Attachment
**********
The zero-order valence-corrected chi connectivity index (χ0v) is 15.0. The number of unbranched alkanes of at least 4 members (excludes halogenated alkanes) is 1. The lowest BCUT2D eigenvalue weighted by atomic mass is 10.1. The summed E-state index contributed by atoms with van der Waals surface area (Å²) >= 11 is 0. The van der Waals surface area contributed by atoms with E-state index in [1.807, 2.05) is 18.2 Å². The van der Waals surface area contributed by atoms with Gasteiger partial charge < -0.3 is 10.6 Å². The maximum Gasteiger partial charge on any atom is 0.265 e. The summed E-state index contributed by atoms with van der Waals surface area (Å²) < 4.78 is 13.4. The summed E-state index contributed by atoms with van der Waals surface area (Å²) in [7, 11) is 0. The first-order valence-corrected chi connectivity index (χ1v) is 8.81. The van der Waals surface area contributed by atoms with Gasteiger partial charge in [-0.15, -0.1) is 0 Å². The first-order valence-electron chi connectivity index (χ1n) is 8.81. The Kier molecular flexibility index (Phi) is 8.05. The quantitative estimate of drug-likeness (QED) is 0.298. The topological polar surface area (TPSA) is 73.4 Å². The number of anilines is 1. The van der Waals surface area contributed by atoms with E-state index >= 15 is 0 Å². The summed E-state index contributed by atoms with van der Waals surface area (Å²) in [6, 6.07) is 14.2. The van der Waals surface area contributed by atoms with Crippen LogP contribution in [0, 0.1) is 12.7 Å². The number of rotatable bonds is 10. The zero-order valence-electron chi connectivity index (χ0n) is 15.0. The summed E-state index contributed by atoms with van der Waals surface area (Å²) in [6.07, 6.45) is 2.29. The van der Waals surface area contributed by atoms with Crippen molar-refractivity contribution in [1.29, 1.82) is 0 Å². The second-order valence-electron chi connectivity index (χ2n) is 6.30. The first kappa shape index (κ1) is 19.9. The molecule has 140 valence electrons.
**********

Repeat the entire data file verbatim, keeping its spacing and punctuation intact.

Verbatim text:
The zero-order valence-corrected chi connectivity index (χ0v) is 15.0. The number of unbranched alkanes of at least 4 members (excludes halogenated alkanes) is 1. The lowest BCUT2D eigenvalue weighted by atomic mass is 10.1. The summed E-state index contributed by atoms with van der Waals surface area (Å²) >= 11 is 0. The van der Waals surface area contributed by atoms with E-state index in [1.807, 2.05) is 18.2 Å². The van der Waals surface area contributed by atoms with Gasteiger partial charge < -0.3 is 10.6 Å². The maximum Gasteiger partial charge on any atom is 0.265 e. The summed E-state index contributed by atoms with van der Waals surface area (Å²) < 4.78 is 13.4. The summed E-state index contributed by atoms with van der Waals surface area (Å²) in [7, 11) is 0. The first-order valence-corrected chi connectivity index (χ1v) is 8.81. The van der Waals surface area contributed by atoms with Gasteiger partial charge in [-0.15, -0.1) is 0 Å². The first-order valence-electron chi connectivity index (χ1n) is 8.81. The Kier molecular flexibility index (Phi) is 8.05. The quantitative estimate of drug-likeness (QED) is 0.298. The topological polar surface area (TPSA) is 73.4 Å². The number of anilines is 1. The van der Waals surface area contributed by atoms with E-state index >= 15 is 0 Å². The summed E-state index contributed by atoms with van der Waals surface area (Å²) in [6, 6.07) is 14.2. The van der Waals surface area contributed by atoms with Crippen LogP contribution in [0, 0.1) is 12.7 Å². The number of rotatable bonds is 10. The zero-order valence-electron chi connectivity index (χ0n) is 15.0. The summed E-state index contributed by atoms with van der Waals surface area (Å²) in [6.07, 6.45) is 2.29. The van der Waals surface area contributed by atoms with Crippen molar-refractivity contribution in [1.29, 1.82) is 0 Å². The second-order valence-electron chi connectivity index (χ2n) is 6.30. The first kappa shape index (κ1) is 19.9. The molecule has 140 valence electrons.